Many individuals will experience working in a traditional environment, whether it be a store, office, and so on, at least once in their lifetimes. Yet there is another job category, telecommuting, that often flies under the radar. Telecommuting, which most commonly refers to working from home via the phone and internet, may be a useful career alternative for any parent in need of a job with more flexible hours and a more manageable workload. Telecommuting jobs, like all jobs, have both their pros and cons. Weighing the benefits and drawbacks can help determine whether a telecommuting career will suit your needs while helping you reach your professional goals.
- No Commute: The most obvious benefit. Since telecommuting means working from home (except for perhaps the occasional meeting), there is no commute, leaving more time for daily tasks, family fun, or self-care.
- Increased Productivity: Working from home eliminates classic workplace distractions such as loud machinery, noisy co-workers, and smelly lunches. Without these factors, it is easier to stay on track and get work done on time, if not earlier than needed.
- Saves You Money: Telecommuters can save money on gas, public transportation, parking, professional attire, food, and even day care, depending on the hours. In fact, it is estimated that telecommuters save an average of $2,000 to $6,500 a year—just for part-time work!
- Improves Health: With a traditional 9-to-5 comes a lot of stress due to deadlines, traffic, tensions with co-workers, and quotas. Telecommuting reduces that stress by allowing you to work from the comfort of your own home and at your own pace. Additionally, there is no fear of running into sick co-workers or grimy office equipment. As a result, telecommuters are generally healthier than traditional commuters.
- Isolation: When working from home, human interaction is limited to the occasional phone call or Skype session. This may make it more difficult to coordinate and brainstorm with co-workers on projects. Furthermore, without being able to bounce ideas off others rapidly, creativity may be stifled, leading to delays in progress.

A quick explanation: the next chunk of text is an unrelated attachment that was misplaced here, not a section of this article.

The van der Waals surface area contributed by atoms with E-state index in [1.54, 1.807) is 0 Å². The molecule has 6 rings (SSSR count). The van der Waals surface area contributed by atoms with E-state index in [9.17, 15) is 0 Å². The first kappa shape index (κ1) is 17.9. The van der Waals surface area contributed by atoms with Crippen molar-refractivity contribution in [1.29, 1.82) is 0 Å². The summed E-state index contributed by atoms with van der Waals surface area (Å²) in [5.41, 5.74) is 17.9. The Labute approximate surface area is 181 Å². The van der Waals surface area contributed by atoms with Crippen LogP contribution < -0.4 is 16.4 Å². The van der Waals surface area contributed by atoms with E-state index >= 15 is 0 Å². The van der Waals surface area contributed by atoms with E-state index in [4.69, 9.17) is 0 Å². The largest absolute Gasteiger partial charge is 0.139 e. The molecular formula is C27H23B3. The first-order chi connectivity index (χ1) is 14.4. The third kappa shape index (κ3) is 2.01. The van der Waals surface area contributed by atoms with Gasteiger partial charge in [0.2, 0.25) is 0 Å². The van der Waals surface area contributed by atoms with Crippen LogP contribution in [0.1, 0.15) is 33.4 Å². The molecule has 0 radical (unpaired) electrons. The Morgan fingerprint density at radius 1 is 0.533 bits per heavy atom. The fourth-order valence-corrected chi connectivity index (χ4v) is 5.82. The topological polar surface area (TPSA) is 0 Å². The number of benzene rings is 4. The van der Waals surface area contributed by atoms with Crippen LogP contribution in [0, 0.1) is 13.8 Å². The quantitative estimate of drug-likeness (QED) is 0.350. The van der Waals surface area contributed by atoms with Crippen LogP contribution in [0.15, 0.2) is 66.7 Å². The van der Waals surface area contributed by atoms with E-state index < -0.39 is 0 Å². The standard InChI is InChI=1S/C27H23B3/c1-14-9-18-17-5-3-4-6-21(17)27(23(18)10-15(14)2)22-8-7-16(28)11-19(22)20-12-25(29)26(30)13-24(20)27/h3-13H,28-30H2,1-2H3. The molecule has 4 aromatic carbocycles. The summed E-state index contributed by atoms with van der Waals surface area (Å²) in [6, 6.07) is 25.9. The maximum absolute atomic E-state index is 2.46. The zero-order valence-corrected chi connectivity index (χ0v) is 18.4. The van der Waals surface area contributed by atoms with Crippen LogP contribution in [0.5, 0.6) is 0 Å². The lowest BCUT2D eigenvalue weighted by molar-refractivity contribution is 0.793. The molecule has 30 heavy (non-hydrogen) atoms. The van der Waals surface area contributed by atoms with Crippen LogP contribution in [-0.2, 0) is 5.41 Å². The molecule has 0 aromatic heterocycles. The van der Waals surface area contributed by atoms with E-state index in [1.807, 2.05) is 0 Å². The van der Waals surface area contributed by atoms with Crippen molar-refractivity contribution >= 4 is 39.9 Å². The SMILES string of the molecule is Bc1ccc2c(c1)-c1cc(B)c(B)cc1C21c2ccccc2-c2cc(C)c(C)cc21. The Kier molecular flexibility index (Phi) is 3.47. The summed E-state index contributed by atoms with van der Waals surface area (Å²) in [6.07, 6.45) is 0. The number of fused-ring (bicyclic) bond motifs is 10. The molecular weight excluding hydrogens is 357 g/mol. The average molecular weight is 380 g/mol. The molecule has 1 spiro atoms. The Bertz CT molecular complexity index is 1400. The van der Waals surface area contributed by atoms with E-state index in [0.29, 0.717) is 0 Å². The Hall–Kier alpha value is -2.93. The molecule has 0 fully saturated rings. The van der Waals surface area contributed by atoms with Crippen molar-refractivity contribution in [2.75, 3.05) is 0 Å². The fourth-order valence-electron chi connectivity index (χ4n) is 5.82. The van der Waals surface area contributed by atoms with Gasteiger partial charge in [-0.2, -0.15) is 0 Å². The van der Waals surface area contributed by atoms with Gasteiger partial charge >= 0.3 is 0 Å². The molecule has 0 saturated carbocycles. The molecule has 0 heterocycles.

- Hard to Track: When going into an office, it is easier to be held accountable for the work you do. This is because people can see you and know whether you are working or slacking off. At home, there is usually no need to really “clock in.” This can make it more difficult to keep track of hours and may lead to some errors when it comes to compensation.
- Strained Relationships: In some office environments, telecommuting is not available to all employees, which can cause some co-workers to get competitive or jealous if they are not chosen for a telecommuting position. This can decrease morale and make it more difficult to work with co-workers.
- It Is Not Very Common… Yet: While research suggests that telecommuting jobs are on the rise and that more companies may start to adopt the practice, many employers may be reluctant to allow telecommuting, especially if they have never tried it before. If your current boss refuses to permit the switch to telecommuting, it may not be worth it to begin a hunt for a new career.
The switch to telecommuting is not always an easy or fast process. It takes time and requires commitment and communication between the employer(s) and the employee (you). It may prove useful to make your own personal pro and con list before deciding to ask your employer whether he or she would be willing to allow telecommuting.